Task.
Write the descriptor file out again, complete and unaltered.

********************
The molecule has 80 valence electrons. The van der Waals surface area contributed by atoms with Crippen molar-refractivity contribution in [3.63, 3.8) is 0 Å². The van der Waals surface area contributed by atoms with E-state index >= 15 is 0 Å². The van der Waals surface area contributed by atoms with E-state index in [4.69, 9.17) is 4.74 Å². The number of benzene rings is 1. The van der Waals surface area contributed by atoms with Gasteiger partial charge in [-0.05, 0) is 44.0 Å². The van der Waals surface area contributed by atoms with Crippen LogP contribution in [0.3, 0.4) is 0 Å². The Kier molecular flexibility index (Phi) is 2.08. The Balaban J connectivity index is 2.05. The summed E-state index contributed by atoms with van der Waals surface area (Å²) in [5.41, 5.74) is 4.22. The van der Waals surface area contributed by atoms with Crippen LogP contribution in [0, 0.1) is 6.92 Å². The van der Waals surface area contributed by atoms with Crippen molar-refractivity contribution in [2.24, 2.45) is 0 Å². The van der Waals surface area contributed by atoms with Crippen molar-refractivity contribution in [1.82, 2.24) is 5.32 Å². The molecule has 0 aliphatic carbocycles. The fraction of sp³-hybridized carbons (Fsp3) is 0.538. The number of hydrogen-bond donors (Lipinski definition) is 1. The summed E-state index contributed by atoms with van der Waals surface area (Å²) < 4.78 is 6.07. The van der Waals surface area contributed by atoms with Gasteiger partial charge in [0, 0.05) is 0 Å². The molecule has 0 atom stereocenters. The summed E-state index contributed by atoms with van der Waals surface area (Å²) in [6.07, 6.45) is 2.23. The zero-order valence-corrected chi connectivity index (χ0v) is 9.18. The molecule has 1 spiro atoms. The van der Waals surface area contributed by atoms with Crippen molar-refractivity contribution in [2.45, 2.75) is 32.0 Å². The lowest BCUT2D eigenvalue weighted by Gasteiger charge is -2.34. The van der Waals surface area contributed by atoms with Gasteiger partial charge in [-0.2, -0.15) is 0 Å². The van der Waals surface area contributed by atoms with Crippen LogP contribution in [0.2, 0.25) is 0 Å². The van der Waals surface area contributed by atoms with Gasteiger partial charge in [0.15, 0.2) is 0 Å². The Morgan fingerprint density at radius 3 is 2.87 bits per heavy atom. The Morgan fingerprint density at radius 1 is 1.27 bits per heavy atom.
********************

The molecule has 80 valence electrons. The van der Waals surface area contributed by atoms with Crippen molar-refractivity contribution in [3.63, 3.8) is 0 Å². The van der Waals surface area contributed by atoms with E-state index >= 15 is 0 Å². The van der Waals surface area contributed by atoms with E-state index in [4.69, 9.17) is 4.74 Å². The number of benzene rings is 1. The van der Waals surface area contributed by atoms with Gasteiger partial charge in [-0.05, 0) is 44.0 Å². The van der Waals surface area contributed by atoms with Crippen LogP contribution in [0.3, 0.4) is 0 Å². The Kier molecular flexibility index (Phi) is 2.08. The Balaban J connectivity index is 2.05. The summed E-state index contributed by atoms with van der Waals surface area (Å²) in [5.41, 5.74) is 4.22. The van der Waals surface area contributed by atoms with Crippen LogP contribution in [0, 0.1) is 6.92 Å². The van der Waals surface area contributed by atoms with Crippen molar-refractivity contribution in [2.24, 2.45) is 0 Å². The van der Waals surface area contributed by atoms with Crippen molar-refractivity contribution in [1.82, 2.24) is 5.32 Å². The molecule has 0 aliphatic carbocycles. The fraction of sp³-hybridized carbons (Fsp3) is 0.538. The number of hydrogen-bond donors (Lipinski definition) is 1. The summed E-state index contributed by atoms with van der Waals surface area (Å²) < 4.78 is 6.07. The van der Waals surface area contributed by atoms with Gasteiger partial charge in [0, 0.05) is 0 Å². The molecule has 0 atom stereocenters. The summed E-state index contributed by atoms with van der Waals surface area (Å²) in [6.07, 6.45) is 2.23. The zero-order valence-corrected chi connectivity index (χ0v) is 9.18. The molecule has 1 spiro atoms. The van der Waals surface area contributed by atoms with Crippen molar-refractivity contribution in [2.45, 2.75) is 32.0 Å². The lowest BCUT2D eigenvalue weighted by Gasteiger charge is -2.34. The van der Waals surface area contributed by atoms with Gasteiger partial charge in [-0.2, -0.15) is 0 Å². The van der Waals surface area contributed by atoms with Crippen LogP contribution in [0.2, 0.25) is 0 Å². The van der Waals surface area contributed by atoms with Gasteiger partial charge in [0.15, 0.2) is 0 Å². The Morgan fingerprint density at radius 3 is 2.87 bits per heavy atom. The Morgan fingerprint density at radius 1 is 1.27 bits per heavy atom.